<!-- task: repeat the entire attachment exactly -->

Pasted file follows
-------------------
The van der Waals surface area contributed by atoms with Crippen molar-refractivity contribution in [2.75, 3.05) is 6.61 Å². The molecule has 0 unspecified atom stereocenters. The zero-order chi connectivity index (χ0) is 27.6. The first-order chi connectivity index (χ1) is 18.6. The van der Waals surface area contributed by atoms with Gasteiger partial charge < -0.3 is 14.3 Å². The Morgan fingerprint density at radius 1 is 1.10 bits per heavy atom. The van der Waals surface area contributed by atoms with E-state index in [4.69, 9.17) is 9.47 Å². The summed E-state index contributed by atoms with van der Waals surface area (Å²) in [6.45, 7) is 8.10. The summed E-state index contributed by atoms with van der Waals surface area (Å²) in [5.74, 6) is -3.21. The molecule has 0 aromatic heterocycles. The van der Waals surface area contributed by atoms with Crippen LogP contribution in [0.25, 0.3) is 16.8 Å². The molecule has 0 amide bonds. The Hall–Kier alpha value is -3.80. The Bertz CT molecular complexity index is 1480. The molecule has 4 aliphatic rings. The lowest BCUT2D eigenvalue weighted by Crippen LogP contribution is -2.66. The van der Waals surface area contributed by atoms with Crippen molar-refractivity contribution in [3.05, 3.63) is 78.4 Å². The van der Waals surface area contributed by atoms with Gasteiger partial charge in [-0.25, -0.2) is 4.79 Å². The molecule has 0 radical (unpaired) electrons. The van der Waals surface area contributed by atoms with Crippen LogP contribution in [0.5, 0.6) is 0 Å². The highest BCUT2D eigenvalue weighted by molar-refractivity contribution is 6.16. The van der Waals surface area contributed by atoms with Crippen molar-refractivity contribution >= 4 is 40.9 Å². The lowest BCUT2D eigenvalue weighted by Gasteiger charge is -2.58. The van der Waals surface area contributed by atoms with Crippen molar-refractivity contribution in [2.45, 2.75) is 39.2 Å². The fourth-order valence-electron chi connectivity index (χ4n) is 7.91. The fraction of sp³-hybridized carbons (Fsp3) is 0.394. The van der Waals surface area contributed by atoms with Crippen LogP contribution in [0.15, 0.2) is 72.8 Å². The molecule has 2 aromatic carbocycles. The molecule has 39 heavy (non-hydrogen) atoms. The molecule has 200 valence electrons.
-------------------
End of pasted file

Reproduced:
The van der Waals surface area contributed by atoms with Crippen molar-refractivity contribution in [2.75, 3.05) is 6.61 Å². The molecule has 0 unspecified atom stereocenters. The zero-order chi connectivity index (χ0) is 27.6. The first-order chi connectivity index (χ1) is 18.6. The van der Waals surface area contributed by atoms with Gasteiger partial charge < -0.3 is 14.3 Å². The Morgan fingerprint density at radius 1 is 1.10 bits per heavy atom. The van der Waals surface area contributed by atoms with E-state index in [4.69, 9.17) is 9.47 Å². The summed E-state index contributed by atoms with van der Waals surface area (Å²) in [6.45, 7) is 8.10. The summed E-state index contributed by atoms with van der Waals surface area (Å²) in [5.74, 6) is -3.21. The molecule has 0 aromatic heterocycles. The van der Waals surface area contributed by atoms with Crippen LogP contribution in [0.25, 0.3) is 16.8 Å². The molecule has 0 amide bonds. The Hall–Kier alpha value is -3.80. The Bertz CT molecular complexity index is 1480. The molecule has 4 aliphatic rings. The lowest BCUT2D eigenvalue weighted by Crippen LogP contribution is -2.66. The van der Waals surface area contributed by atoms with Crippen molar-refractivity contribution in [3.05, 3.63) is 78.4 Å². The van der Waals surface area contributed by atoms with Gasteiger partial charge in [-0.25, -0.2) is 4.79 Å². The molecule has 0 radical (unpaired) electrons. The van der Waals surface area contributed by atoms with Crippen LogP contribution in [0.5, 0.6) is 0 Å². The highest BCUT2D eigenvalue weighted by molar-refractivity contribution is 6.16. The van der Waals surface area contributed by atoms with Crippen molar-refractivity contribution >= 4 is 40.9 Å². The lowest BCUT2D eigenvalue weighted by Gasteiger charge is -2.58. The van der Waals surface area contributed by atoms with Crippen molar-refractivity contribution in [2.45, 2.75) is 39.2 Å². The fourth-order valence-electron chi connectivity index (χ4n) is 7.91. The fraction of sp³-hybridized carbons (Fsp3) is 0.394. The van der Waals surface area contributed by atoms with Crippen LogP contribution in [0.15, 0.2) is 72.8 Å². The molecule has 2 aromatic carbocycles. The molecule has 39 heavy (non-hydrogen) atoms. The molecule has 200 valence electrons.